Charles Bridges – Proverbs: Selected Comments on Twenty-Two Proverbs

Chapter 1:7 – Wisdom

The fear of the Lord is the beginning [margin: principal part] of knowledge: but fools despise wisdom and instruction.

The preface has stated the object of this Book of Wisdom. The book itself now opens with a noble sentence. “There is not,” as Bishop Patrick observes, “such a wise instruction to be found in all their books [speaking of Heathen ethics], as the very first of all in Solomon’s, which he lays as the ground of all wisdom.” The fear of the Lord is the beginning of knowledge. So Job had pronounced before (Job 28:28). So had the wise man’s father (Psa 111:10). Such is the weight of this saying, that Solomon again repeats it (Pro 9:10). Nay, after having gone round the whole circuit, after having weighed exactly all the sources of knowledge, his conclusion of the whole matter is this: that the fear of God in its practical exercise “is the whole of man” (Ecc 12:13; cp.2 Job 28:12-14, with 28) — all his duty, all his happiness, his first lesson and his last. Thus, when about to instruct us from the mouth of God, he begins at the beginning, the principal part. All heathen wisdom is but folly. Of all knowledge, the knowledge of God is the principal. There is no true knowledge without godliness (cp. Deu 4:6, 7).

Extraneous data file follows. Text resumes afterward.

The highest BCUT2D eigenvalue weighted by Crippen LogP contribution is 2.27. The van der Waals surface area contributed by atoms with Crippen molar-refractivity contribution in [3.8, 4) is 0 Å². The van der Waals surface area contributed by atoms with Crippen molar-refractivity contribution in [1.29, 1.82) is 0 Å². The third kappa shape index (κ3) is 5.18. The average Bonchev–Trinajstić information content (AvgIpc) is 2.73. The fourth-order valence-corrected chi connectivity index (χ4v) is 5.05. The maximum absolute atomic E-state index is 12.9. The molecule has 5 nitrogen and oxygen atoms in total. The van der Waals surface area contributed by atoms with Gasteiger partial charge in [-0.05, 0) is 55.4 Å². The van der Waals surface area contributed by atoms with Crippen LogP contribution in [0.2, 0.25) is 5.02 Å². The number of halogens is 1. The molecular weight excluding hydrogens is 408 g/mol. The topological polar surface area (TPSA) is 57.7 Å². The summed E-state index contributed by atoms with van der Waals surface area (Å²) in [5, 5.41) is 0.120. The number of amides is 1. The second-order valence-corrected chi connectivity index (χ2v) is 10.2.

But what is this fear of the Lord? It is that affectionate reverence, by which the child of God bends himself humbly and carefully to his Father’s law. His wrath is so bitter, and his love so sweet; that hence springs an earnest desire to please him, and — because of the danger of coming short from his own weakness and temptations—a holy watchfulness and fear, “that he might not sin against Him” (Heb 12:28, 29). This enters into every exercise of the mind, every object of life (Pro 23:17). The oldest proficient in the Divine school seeks a more complete molding into its spirit. The godly parent trains up his family under its influence (Gen 18:19; Eph 6:4). The Christian scholar honors it as the beginning, the head, of all his knowledge; at once sanctifying its end, and preserving him from its most subtle temptations.

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